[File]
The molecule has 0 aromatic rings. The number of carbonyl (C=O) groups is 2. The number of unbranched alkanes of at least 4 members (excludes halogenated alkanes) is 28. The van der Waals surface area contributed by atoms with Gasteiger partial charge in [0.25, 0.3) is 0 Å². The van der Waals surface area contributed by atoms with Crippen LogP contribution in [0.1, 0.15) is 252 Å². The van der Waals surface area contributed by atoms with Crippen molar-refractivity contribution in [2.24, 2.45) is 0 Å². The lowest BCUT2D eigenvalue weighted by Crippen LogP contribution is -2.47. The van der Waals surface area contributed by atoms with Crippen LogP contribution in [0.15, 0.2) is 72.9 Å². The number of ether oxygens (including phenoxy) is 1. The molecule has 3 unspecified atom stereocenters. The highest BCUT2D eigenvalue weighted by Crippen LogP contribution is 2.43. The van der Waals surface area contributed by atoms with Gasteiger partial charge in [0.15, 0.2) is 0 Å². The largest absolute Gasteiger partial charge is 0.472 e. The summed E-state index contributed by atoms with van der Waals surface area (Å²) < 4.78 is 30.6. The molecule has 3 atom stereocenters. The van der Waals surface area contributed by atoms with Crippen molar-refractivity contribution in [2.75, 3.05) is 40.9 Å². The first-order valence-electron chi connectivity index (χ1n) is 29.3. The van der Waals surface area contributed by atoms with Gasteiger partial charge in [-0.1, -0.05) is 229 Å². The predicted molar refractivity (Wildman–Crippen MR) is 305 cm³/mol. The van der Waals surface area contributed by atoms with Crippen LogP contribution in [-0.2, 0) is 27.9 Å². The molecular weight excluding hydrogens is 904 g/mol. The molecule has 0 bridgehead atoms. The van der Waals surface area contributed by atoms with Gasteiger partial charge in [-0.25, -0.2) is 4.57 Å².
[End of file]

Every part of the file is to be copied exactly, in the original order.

The molecule has 0 aromatic rings. The number of carbonyl (C=O) groups is 2. The number of unbranched alkanes of at least 4 members (excludes halogenated alkanes) is 28. The van der Waals surface area contributed by atoms with Gasteiger partial charge in [0.25, 0.3) is 0 Å². The van der Waals surface area contributed by atoms with Crippen LogP contribution in [0.1, 0.15) is 252 Å². The van der Waals surface area contributed by atoms with Crippen molar-refractivity contribution in [2.24, 2.45) is 0 Å². The lowest BCUT2D eigenvalue weighted by Crippen LogP contribution is -2.47. The van der Waals surface area contributed by atoms with Crippen LogP contribution in [0.15, 0.2) is 72.9 Å². The number of ether oxygens (including phenoxy) is 1. The molecule has 3 unspecified atom stereocenters. The highest BCUT2D eigenvalue weighted by Crippen LogP contribution is 2.43. The van der Waals surface area contributed by atoms with Gasteiger partial charge in [0.15, 0.2) is 0 Å². The largest absolute Gasteiger partial charge is 0.472 e. The summed E-state index contributed by atoms with van der Waals surface area (Å²) < 4.78 is 30.6. The molecule has 3 atom stereocenters. The van der Waals surface area contributed by atoms with Crippen molar-refractivity contribution in [2.75, 3.05) is 40.9 Å². The first-order valence-electron chi connectivity index (χ1n) is 29.3. The van der Waals surface area contributed by atoms with Gasteiger partial charge in [-0.1, -0.05) is 229 Å². The predicted molar refractivity (Wildman–Crippen MR) is 305 cm³/mol. The van der Waals surface area contributed by atoms with Crippen LogP contribution in [-0.2, 0) is 27.9 Å². The molecular weight excluding hydrogens is 904 g/mol. The molecule has 0 bridgehead atoms. The van der Waals surface area contributed by atoms with Gasteiger partial charge in [-0.25, -0.2) is 4.57 Å².